BEIJING: In another move took to opening its $44 trillion financial sector to the world, China has announced to remove limits on ownership in local banks and scrap size requirements for foreign firms that operate onshore.
Among the changes, overseas insurance groups will be allowed to set up units in the world’s second-biggest economy, the China Banking and Insurance Regulator said on Wednesday as high-level trade talks between China and the US got underway in Beijing.
The rules are an incremental step along the path to opening China’s financial system, months after foreign firms were permitted majority stakes in local securities joint ventures. While Wednesday’s changes could lead to full-blown local bank takeovers — a potential shortcut into the market — the likes of JPMorgan Chase & Co. and Goldman Sachs Group Inc. may have to wait years before finance in China looks like Wall Street or the City of London.
“We are seeing a trend of China gradually and steadily opening up its financial industry to the outside world,” said Ge Shoujing, a Beijing-based senior analyst at the Reality Institute of Advanced Finance.
HSBC Holdings Plc holds shares in Bank of Communications Co., and while the London-based firm hasn’t recently commented on increasing that ownership, Bocom’s board secretary said last year it would be open to such a move. Wall Street titans from Morgan Stanley to UBS Group AG operate securities joint ventures in China, and have seized on the financial opening to seek greater stakes in the units.
The changes build on steps China’s leaders have taken in the past 18 months to level the playing field between overseas and local firms, as they’ve come under increasing pressure from U.S. President Donald Trump’s administration. Fresh funds would also provide timely support for a banking industry under pressure from a slowing economy and rising bad loans.
“China is delivering on promises made to further open the financial markets to foreign companies, both big and small,” said Liao Chenkai, a Shanghai-based analyst at Capital Securities Corp. “This may also be a possible response to the trade war with the U.S., pushing China to further open its markets.”
While China has taken measures to ease barriers of entry for global firms, the efforts haven’t so far changed the competitive landscape. In sectors from banking to insurance and brokerage, local firms still dominate with more than 90 percent market share. Lengthy and often opaque application processes can deter foreign investors, while key areas of finance, such as bond underwriting, are mainly reserved for domestic companies.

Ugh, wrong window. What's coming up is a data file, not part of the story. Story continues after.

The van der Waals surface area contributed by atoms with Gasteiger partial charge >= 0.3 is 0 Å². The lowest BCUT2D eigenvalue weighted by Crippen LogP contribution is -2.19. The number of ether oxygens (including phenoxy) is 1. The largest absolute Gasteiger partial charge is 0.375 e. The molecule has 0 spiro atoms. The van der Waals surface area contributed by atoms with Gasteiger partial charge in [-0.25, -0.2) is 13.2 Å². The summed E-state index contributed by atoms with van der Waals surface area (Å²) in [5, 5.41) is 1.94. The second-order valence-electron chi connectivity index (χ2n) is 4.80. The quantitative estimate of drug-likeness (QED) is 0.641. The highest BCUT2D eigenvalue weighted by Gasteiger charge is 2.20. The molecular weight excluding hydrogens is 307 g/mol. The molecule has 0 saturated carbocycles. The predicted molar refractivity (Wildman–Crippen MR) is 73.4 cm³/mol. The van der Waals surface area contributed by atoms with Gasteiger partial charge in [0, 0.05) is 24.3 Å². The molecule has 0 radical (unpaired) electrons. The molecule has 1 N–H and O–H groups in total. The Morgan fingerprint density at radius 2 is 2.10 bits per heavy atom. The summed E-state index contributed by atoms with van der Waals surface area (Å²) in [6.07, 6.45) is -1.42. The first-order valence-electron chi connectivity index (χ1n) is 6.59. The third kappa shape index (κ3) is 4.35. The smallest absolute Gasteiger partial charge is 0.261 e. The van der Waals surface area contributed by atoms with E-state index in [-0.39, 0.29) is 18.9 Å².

“The approval process may not be very transparent so it could be difficult to know whether and how much to commit in terms of people, time and money,” said Hubert Tse, a partner at Chinese law firm Boss & Young in Shanghai who advises global banks, insurers and financial institutions in China. “From experience, usually the biggest firms would get their foot in the door first, so others, even though qualified, may not be considered initially.”
The pace of the opening has received some criticism from foreign CEOs. Oliver Baete, chief executive officer of Allianz SE, the first overseas company to win approval to set up an insurance holding unit in China, said last month that the country must speed up allowing foreign firms to open local branches.
The CBIRC in August removed some limits on foreign ownership of Chinese lenders and bad-debt managers, following through on a pledge made in late 2017 to amend rules and welcome global players. The latest changes scrap all ownership restrictions, though the regulator will still have to approve deals.
Following the previous rounds of easing, ING Groep NV became the first foreign firm announcing plans to take a 51 per cent stake in an onshore retail banking venture under China’s new ownership regulations. The Dutch firm is also the largest shareholder in Bank of Beijing Co., with a 13 percent stake. It hasn’t publicly declared any interest to raise that holding.
“This time it’s not just about opening the door wider to the biggest global firms, but also to smaller and niche players,” said Dong Ximiao, deputy dean of Chongyang Institute for Financial Studies at Renmin University in Beijing. “China is going to to see a full blossoming of players and embrace more competition.”
Despite the potential on offer, international companies will face challenges as they try to establish themselves in China. The main competition comes from government-controlled rivals that dominate the financial system and have longstanding relationships with the state-owned enterprises that drive much of China’s economic activity.